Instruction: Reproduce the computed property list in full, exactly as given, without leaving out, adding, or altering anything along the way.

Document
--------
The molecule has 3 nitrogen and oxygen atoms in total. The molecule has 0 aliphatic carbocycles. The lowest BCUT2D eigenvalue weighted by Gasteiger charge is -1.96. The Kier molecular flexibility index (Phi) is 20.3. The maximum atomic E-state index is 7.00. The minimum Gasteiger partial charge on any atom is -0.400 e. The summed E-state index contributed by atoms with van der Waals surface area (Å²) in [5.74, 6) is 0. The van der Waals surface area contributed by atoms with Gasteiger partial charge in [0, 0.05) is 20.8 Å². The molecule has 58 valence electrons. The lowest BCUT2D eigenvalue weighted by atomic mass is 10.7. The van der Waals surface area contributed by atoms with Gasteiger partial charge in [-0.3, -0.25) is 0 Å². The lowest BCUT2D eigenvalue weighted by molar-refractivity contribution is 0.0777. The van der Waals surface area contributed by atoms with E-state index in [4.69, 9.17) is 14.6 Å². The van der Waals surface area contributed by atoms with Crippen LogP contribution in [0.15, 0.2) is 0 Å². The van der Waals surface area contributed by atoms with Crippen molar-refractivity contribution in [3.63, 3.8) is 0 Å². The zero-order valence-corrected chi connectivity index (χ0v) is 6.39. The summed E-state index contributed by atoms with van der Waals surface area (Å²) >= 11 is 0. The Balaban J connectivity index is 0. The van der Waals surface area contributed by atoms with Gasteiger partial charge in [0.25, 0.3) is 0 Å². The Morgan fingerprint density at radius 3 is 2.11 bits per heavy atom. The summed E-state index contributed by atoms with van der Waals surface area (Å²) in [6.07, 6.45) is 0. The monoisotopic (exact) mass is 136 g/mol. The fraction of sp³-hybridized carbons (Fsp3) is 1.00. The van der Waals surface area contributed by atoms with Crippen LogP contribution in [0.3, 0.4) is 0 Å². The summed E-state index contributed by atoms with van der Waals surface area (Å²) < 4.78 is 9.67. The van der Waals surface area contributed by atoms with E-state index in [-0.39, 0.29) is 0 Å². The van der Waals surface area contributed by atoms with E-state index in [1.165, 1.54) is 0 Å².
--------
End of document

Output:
The molecule has 3 nitrogen and oxygen atoms in total. The molecule has 0 aliphatic carbocycles. The lowest BCUT2D eigenvalue weighted by Gasteiger charge is -1.96. The Kier molecular flexibility index (Phi) is 20.3. The maximum atomic E-state index is 7.00. The minimum Gasteiger partial charge on any atom is -0.400 e. The summed E-state index contributed by atoms with van der Waals surface area (Å²) in [5.74, 6) is 0. The van der Waals surface area contributed by atoms with Gasteiger partial charge in [0, 0.05) is 20.8 Å². The molecule has 58 valence electrons. The lowest BCUT2D eigenvalue weighted by atomic mass is 10.7. The van der Waals surface area contributed by atoms with Gasteiger partial charge in [-0.3, -0.25) is 0 Å². The lowest BCUT2D eigenvalue weighted by molar-refractivity contribution is 0.0777. The van der Waals surface area contributed by atoms with E-state index in [4.69, 9.17) is 14.6 Å². The van der Waals surface area contributed by atoms with Crippen LogP contribution in [0.15, 0.2) is 0 Å². The van der Waals surface area contributed by atoms with Crippen molar-refractivity contribution in [3.63, 3.8) is 0 Å². The zero-order valence-corrected chi connectivity index (χ0v) is 6.39. The summed E-state index contributed by atoms with van der Waals surface area (Å²) >= 11 is 0. The Balaban J connectivity index is 0. The van der Waals surface area contributed by atoms with Gasteiger partial charge in [0.25, 0.3) is 0 Å². The Morgan fingerprint density at radius 3 is 2.11 bits per heavy atom. The summed E-state index contributed by atoms with van der Waals surface area (Å²) in [6.07, 6.45) is 0. The monoisotopic (exact) mass is 136 g/mol. The fraction of sp³-hybridized carbons (Fsp3) is 1.00. The van der Waals surface area contributed by atoms with Crippen LogP contribution in [0.3, 0.4) is 0 Å². The summed E-state index contributed by atoms with van der Waals surface area (Å²) < 4.78 is 9.67. The van der Waals surface area contributed by atoms with E-state index in [-0.39, 0.29) is 0 Å². The van der Waals surface area contributed by atoms with E-state index in [1.165, 1.54) is 0 Å².